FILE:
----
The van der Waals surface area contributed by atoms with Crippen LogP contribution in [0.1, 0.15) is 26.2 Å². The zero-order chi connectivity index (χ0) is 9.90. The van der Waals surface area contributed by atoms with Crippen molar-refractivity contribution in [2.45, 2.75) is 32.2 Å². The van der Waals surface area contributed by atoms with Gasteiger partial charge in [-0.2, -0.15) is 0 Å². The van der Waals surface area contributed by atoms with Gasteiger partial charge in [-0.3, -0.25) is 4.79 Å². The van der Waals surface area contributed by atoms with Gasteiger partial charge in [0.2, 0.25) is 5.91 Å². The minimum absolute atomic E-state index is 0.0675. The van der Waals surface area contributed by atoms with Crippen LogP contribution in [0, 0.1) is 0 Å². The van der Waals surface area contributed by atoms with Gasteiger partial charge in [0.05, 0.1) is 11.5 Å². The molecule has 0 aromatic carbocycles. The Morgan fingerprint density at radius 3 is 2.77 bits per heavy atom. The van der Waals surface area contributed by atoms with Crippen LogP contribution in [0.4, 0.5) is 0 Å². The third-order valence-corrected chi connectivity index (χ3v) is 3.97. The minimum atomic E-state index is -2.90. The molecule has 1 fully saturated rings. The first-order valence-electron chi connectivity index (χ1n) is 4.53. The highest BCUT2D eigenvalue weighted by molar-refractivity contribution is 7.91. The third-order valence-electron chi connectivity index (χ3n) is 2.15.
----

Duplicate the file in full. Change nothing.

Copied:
The van der Waals surface area contributed by atoms with Crippen LogP contribution in [0.1, 0.15) is 26.2 Å². The zero-order chi connectivity index (χ0) is 9.90. The van der Waals surface area contributed by atoms with Crippen molar-refractivity contribution in [2.45, 2.75) is 32.2 Å². The van der Waals surface area contributed by atoms with Gasteiger partial charge in [-0.2, -0.15) is 0 Å². The van der Waals surface area contributed by atoms with Gasteiger partial charge in [-0.3, -0.25) is 4.79 Å². The van der Waals surface area contributed by atoms with Gasteiger partial charge in [0.2, 0.25) is 5.91 Å². The minimum absolute atomic E-state index is 0.0675. The van der Waals surface area contributed by atoms with Crippen LogP contribution in [0, 0.1) is 0 Å². The van der Waals surface area contributed by atoms with Gasteiger partial charge in [0.05, 0.1) is 11.5 Å². The molecule has 0 aromatic carbocycles. The Morgan fingerprint density at radius 3 is 2.77 bits per heavy atom. The van der Waals surface area contributed by atoms with Crippen LogP contribution in [0.4, 0.5) is 0 Å². The third-order valence-corrected chi connectivity index (χ3v) is 3.97. The minimum atomic E-state index is -2.90. The molecule has 1 fully saturated rings. The first-order valence-electron chi connectivity index (χ1n) is 4.53. The highest BCUT2D eigenvalue weighted by molar-refractivity contribution is 7.91. The third-order valence-electron chi connectivity index (χ3n) is 2.15.